Elshadai Aberra | Web Editor-in-Chief
Q: How should teenagers maintain their mental health during a pandemic?
A: There are many activities that teens can do to create and maintain good mental health. We all need outlets for expressing our emotions, and ideally we need to do it in ways that are more helpful than hurtful. Some ideas for healthy expression are writing, creating art or talking to a trusted person. It’s also important to move our bodies! Physical activity significantly influences our ability to feel good and helps to release built up emotional energy. Connecting with friends and family who care about you and support you is another crucial way that we take care of ourselves, though we need to keep in mind connecting safely in the time of a pandemic.
Q: What mental issues do you think have arisen in correlation to the pandemic?
A: I think one of the most challenges aspects of this pandemic is the unpredictability and the loss of routines. People tend to be more likely to thrive in situations where they can plan and prepare and during this ever changing time, that tends to be really hard to do. Also, people have found themselves feeling isolated and alone sometimes due to social distancing and that can be very hard. As mentioned before, connecting with people is one of the best ways to support our mental wellbeing, so having to stay physically apart in order to stay safe can be really difficult.
Q: Do you think the pandemic did more harm or good when it comes to people’s mental health?
A: I think it has done both harm and good. While some people have clearly experienced distress, others have stated how surprisingly nice the time has been and that they felt less stress due to having their schedules cleared. I’m a big fan of holding two opposite truths at the same time, meaning that it is not all black or all white; the reality lies somewhere in the middle. I think that’s certainly true for most people when you look at the overall impact on mental health as a result of the pandemic.
Q: What are some coping mechanisms or good habits to maintain when feeling affected by the pandemic?
A: There are endless coping skills that we can try when we notice we are struggling and need some help. It really depends what works best for you, and that could be different by the day! Getting outside, moving your body, playing a game, talking to a friend, watching something funny, journaling, and the one I hear from students the most is listening to music. I’d encourage people to give many things a try and see which ones feel most helpful!
Q: Is distracting yourself a good choice?
A: That depends on how we are using distraction. There is a time and place where a little distraction could be very helpful. If we notice ourselves repeatedly thinking of the same thing over and over again and it is upsetting us, finding a healthy outlet to distract ourselves temporarily could be beneficial in moving us forward instead of staying stuck. However, if we are using distraction to avoid being honest with how we feel and hide from our emotions, then it is likely an unhealthy coping technique and one we want to replace.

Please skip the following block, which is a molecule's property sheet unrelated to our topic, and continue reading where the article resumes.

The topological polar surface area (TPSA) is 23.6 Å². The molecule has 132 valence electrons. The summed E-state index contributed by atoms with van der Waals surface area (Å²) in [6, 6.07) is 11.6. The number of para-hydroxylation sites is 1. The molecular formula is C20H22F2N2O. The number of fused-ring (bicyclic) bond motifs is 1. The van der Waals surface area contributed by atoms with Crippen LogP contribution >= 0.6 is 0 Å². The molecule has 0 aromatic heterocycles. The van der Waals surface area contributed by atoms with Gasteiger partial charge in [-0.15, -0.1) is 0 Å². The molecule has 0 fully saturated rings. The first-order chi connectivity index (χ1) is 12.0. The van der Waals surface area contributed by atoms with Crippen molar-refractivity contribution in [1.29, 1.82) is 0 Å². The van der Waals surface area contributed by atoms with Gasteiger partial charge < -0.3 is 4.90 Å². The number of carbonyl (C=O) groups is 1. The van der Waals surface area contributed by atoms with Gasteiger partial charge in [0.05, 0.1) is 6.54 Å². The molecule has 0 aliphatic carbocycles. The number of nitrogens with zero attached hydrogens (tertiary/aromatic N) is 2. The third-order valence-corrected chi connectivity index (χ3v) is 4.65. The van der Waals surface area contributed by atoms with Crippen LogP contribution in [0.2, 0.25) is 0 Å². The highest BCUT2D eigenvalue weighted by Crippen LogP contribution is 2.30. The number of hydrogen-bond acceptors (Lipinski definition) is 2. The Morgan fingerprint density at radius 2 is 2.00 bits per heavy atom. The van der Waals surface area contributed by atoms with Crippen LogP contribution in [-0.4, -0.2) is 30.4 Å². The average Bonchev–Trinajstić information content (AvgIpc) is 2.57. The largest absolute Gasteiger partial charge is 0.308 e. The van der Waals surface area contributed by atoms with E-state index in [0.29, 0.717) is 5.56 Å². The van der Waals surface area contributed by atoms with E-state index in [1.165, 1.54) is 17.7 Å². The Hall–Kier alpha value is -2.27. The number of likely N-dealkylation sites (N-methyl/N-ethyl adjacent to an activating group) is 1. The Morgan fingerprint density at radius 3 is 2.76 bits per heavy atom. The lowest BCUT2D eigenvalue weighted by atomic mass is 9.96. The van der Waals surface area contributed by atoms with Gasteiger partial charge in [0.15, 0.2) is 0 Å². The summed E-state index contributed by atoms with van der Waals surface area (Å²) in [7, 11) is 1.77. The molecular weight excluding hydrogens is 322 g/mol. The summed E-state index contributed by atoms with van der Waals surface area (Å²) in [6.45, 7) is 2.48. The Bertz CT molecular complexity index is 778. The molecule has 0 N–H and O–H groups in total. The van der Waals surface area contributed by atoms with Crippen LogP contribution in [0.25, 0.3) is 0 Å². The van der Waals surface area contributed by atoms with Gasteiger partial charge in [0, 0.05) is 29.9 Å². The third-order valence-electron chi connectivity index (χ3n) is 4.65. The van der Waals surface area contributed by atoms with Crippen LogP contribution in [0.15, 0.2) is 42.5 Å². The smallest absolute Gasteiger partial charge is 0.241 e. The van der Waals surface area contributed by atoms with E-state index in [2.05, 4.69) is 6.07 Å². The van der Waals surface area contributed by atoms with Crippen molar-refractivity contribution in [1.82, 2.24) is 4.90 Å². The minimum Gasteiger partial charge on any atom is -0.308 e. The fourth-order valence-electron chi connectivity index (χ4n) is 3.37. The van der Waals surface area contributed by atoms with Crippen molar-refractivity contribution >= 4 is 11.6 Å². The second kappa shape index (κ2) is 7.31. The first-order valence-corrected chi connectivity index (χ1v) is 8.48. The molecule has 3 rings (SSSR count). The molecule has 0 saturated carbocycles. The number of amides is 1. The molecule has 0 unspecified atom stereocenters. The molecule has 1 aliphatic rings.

Q: Have you experienced any mental issues due to the pandemic yourself?
A: I absolutely have experienced personal challenges during this time. Like most people, I was worried about my health and the health of my family, and that caused me to feel anxious. Also, working at home alone every day in the spring made it difficult to maintain motivation, which was hard because I wanted to connect with students and offer them help, but wasn’t sure how to effectively do so online. However, my reactions, and everyone else’s, are totally normal responses to have during stressful situations like the one we have all been living through during the pandemic.
Q: How do you think e-learning is affecting students’ mental health?
A: From what my students share with me, I know many are feeling challenged to keep up with school work when e-learning. It’s difficult to maintain the motivation and drive to complete work when at home and not in the classroom. Some things that help students stay successful during their time learning from home is to make sure they maintain a consistent schedule, especially their sleep schedule! Designate a specific area in your home (ideally not your bed) to complete your school work, change out of your pajamas and maybe put on the clothes that you would wear to school, and make sure to take time away from your computer, and all screens, throughout the day to help give your brain a break.
Q: Are there any resources students should know about regarding their mental health?
A: Numerous resources for teens related to coping with the impacts of Covid-19, and mental health in general, are available online. However, one of my favorite resources was created by the Avon Mental Wellness Team and is our Virtual Calming Space. Students can access it by going to our district webpage, clicking on departments, then clicking on counseling and mental wellness. You can also access it through this link: https://www.avon-schools.org/Page/15150 .
Q: Any last words on staying mentally healthy during these times?
A: I want to acknowledge that getting through this time is really hard. I also want to remind students that we have the ability to do hard things! It’s important to keep doing the things that help us stay mentally well and healthy and also to be kind to ourselves along the way. The best we can do looks different during a pandemic and that’s okay! Keep going and know that this won’t last forever, and also know that it’s okay to ask for help and support along the way if you notice you need it.
If you are struggling to stay mentally healthy at this time, ACSC has created and shared the Mental Health Guidance Flowchart below on AHS’s school homepage, where you may find other resources to help.
Illustration by Elshadai Aberra